Tocilizumab efficacy maintained for up to 2 years in RA patients
medwireNews: Patients with early rheumatoid arthritis (RA) who are treated with tocilizumab maintain the clinical benefits during their second year of treatment, analysis of phase III study data suggests.
In the FUNCTION trial, 1162 participants were randomly assigned to receive either tocilizumab at a dose of 8 mg/kg or 4 mg/kg in combination with methotrexate, tocilizumab 8 mg/kg plus placebo, or methotrexate plus placebo.
Previous analysis at the 1-year timepoint showed that rates of remission were significantly higher among patients taking tocilizumab treatment compared with methotrexate monotherapy, report study author Gerd Burmester (Charité – Universitätsmedizin Berlin, Germany) and colleagues.
After 1 year of follow-up, rates of remission were significantly higher among patients taking tocilizumab than among those taking methotrexate monotherapy.
After 2 years of follow-up, the team found that 47.6% of 290 patients treated with 8 mg/kg tocilizumab plus methotrexate were in remission according to a Disease Activity Score based on 28 joint counts and an erythrocyte sedimentation rate (DAS28-ESR) of less than 2.6 points. By comparison, 49.3% of patients in this treatment group were in remission after 1 year.
Similarly, 55.5% of participants in this group had low disease activity – defined as a DAS28-ESR score of 3.2 points or less – after 2 years, compared with 57.9% at 1 year.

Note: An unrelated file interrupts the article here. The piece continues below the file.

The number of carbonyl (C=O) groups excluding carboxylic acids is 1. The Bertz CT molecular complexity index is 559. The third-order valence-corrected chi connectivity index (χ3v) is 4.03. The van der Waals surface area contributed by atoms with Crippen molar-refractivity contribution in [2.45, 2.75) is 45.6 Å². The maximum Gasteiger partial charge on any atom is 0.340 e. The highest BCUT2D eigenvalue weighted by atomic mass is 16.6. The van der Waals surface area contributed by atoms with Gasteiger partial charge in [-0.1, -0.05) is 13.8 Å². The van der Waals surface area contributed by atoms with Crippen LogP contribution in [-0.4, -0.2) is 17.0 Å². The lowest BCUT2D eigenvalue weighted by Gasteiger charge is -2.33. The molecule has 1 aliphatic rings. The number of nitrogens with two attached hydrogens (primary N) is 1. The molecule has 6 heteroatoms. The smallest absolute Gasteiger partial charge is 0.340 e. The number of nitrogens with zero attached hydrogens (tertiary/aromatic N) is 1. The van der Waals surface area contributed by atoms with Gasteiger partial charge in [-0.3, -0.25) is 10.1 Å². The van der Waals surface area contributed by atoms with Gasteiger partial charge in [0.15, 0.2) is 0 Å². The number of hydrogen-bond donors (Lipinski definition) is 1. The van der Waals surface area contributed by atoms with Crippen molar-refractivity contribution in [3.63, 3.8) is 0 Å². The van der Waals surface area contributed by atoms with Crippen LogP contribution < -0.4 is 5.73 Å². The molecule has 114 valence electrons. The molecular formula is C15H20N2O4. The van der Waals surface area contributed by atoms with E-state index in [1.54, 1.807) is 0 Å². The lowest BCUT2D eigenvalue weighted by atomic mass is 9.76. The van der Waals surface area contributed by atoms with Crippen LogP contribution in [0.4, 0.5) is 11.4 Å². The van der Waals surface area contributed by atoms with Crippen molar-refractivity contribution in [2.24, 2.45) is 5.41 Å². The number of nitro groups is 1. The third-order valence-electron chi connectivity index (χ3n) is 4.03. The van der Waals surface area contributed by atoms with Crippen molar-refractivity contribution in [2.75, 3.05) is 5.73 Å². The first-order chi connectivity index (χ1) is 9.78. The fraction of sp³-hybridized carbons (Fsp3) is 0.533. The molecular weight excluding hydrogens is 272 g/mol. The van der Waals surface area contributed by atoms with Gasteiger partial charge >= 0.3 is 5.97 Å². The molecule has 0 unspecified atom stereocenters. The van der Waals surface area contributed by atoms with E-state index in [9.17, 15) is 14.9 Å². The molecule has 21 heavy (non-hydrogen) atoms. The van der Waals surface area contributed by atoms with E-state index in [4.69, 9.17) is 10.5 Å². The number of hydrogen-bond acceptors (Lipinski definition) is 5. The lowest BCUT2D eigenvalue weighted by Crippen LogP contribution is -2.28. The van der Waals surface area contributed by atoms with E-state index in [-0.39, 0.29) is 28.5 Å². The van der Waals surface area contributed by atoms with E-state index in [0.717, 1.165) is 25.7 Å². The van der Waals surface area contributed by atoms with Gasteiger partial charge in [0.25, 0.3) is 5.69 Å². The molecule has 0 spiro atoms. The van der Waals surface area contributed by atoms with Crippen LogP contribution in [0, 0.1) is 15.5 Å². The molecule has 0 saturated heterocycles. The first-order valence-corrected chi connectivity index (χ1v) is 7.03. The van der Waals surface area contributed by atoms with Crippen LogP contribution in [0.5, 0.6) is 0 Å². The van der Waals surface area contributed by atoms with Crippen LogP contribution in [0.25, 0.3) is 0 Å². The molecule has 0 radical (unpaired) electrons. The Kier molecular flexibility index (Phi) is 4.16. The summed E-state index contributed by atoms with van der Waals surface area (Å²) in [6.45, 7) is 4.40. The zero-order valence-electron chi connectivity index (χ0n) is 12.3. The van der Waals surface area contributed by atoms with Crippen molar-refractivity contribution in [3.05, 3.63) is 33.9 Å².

And a comparable proportion of patients receiving tocilizumab 8 mg/kg alone or in combination with methotrexate achieved American College of Rheumatology (ACR) 20, 50, and 70 responses at 1 and 2 years.
These findings show that “the efficacy of [tocilizumab] was maintained for extended treatment periods,” say the researchers in the Annals of the Rheumatic Diseases.
Burmester and colleagues also found improvements in DAS28-ESR and ACR measures from the 1- to 2-year follow-up among patients who were switched to the 8 mg/kg tocilizumab plus methotrexate regimen at 1 year following poor response to methotrexate alone or in combination with 4 mg/kg tocilizumab.
However, they note that ACR response rates were lower, and the overall degree of joint damage greater, among patients who switched treatment groups compared with those receiving 8 mg/kg tocilizumab plus methotrexate throughout the study, “highlighting the importance of early initiation of therapy.”
At the 2-year follow-up, 83 serious adverse events occurred among patients receiving 8 mg/kg tocilizumab plus methotrexate, compared with 67, 58, and 31 among those in the 8 mg/kg tocilizumab plus placebo, 4 mg/kg tocilizumab plus methotrexate, and methotrexate plus placebo groups, respectively. The most frequently reported adverse events were infections in all treatment arms.
These findings were “consistent with the known [tocilizumab] safety profile,” say the researchers.
While the follow-up results of the FUNCTION trial suggest that “early [tocilizumab] therapy is a viable option for patients intolerant of [methotrexate],” the team cautions that all 2-year analyses were exploratory.
Furthermore, they stress that data for patients initially assigned to receive 4 mg/kg tocilizumab plus methotrexate or methotrexate plus placebo “should be interpreted with caution given the large number of patients switching to escape therapy.”
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